north carolina highway historical marker program
North Carolina Highway Historical Marker Program
 

 
 
 

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     James Byron Gordon, Confederate brigadier general, was born in Wilkesboro on November 22, 1822, the son of Nathaniel and Sarah Gwyn Gordon. He attended several private schools before entering Emory and Henry College. Although he remained at the school for nearly three years, he did not graduate and instead returned to Wilkesboro, representing Wilkes County in the General Assembly of 1850.

     A staunch secessionist, Gordon enlisted on May 9, 1861 in the Wilkes Valley Guards upon the outbreak of the Civil War. The Guards became Company B, 1st North Carolina State Troops. However, seven days after his enlistment, Gordon was appointed major of the 1st North Carolina Cavalry Regiment under the command of Lieutenant Colonel Laurence S. Baker and Colonel Robert Ransom.

     Gordon’s regiment trained at Camp Beauregard in Warren County until ordered to Virginia in October 1861. In the spring of 1862, Col. Ransom transferred to the infantry and was succeeded at his rank by Baker with Gordon in turn being promoted to lieutenant colonel. In that position Gordon served with his regiment during the Sharpsburg, Fredericksburg, Chancellorsville, and Gettysburg campaigns.

     When Baker was promoted to brigadier general on July 22, 1863, Gordon became the new colonel of the 1st North Carolina Cavalry. He held the position until September 28, 1863, when he was promoted to brigadier general. Gordon took command of the North Carolina cavalry brigade in the Army of Northern Virginia as Brigadier General Baker was recuperating from wounds.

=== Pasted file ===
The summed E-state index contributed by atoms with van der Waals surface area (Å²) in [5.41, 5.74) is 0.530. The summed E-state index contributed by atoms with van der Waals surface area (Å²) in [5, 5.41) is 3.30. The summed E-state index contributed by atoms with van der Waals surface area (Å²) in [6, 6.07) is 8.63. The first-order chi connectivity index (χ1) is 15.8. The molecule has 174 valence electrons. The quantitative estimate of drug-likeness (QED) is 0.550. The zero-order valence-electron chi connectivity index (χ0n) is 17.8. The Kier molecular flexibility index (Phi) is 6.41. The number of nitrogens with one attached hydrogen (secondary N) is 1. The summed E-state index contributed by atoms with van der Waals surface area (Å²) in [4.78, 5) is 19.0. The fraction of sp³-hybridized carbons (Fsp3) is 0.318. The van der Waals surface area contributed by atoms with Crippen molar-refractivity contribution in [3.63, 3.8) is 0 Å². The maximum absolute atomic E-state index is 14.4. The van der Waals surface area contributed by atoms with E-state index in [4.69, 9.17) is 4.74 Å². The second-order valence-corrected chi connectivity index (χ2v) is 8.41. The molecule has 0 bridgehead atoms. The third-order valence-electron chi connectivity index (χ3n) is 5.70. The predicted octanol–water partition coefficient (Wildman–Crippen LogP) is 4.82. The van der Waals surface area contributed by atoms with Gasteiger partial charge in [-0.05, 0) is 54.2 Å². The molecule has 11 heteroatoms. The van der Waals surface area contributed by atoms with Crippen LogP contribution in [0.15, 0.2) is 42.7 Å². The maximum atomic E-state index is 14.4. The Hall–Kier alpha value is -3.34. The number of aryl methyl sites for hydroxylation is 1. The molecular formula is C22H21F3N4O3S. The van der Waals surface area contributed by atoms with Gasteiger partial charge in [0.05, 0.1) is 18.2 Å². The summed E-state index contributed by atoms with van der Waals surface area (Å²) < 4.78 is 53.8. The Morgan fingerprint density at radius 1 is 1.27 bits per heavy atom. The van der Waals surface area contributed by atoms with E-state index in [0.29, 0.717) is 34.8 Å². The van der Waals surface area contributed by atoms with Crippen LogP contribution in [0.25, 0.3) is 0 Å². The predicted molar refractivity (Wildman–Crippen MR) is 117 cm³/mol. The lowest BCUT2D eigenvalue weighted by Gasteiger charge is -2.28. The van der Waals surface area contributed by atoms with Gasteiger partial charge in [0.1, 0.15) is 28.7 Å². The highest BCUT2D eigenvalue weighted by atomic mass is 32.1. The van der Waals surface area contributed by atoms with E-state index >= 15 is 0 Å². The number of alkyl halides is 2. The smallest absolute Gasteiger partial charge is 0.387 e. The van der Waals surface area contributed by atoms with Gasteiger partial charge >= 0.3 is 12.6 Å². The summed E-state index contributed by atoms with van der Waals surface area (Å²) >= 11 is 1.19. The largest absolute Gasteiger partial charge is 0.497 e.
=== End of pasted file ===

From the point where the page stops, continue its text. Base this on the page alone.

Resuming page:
Despite being slightly wounded in skirmishing during October 1863, Brown continued to serve with his brigade into the spring 1864 campaigns of the Army of Northern Virginia. On May 12, 1864, while his men were skirmishing with Union cavalry near Brook Church, Gordon was stuck in the arm by a bullet. Although the wound at first did not appear fatal, Gordon died six days later in Richmond. His remains were taken back to North Carolina and buried in the Episcopal Church in Wilkesboro.


References:
William S. Powell, ed., Dictionary of North Carolina Biography, II, 318-319—sketch by Paul Branch
Ezra S. Warner, Generals in Gray (1956)
William H. Cowles, Memorial Address on the Life of General James B. Gordon (1887)
Louis H. Manarin, ed., North Carolina Troops, 1861-1865: A Roster, II (1968)
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James B. Gordon

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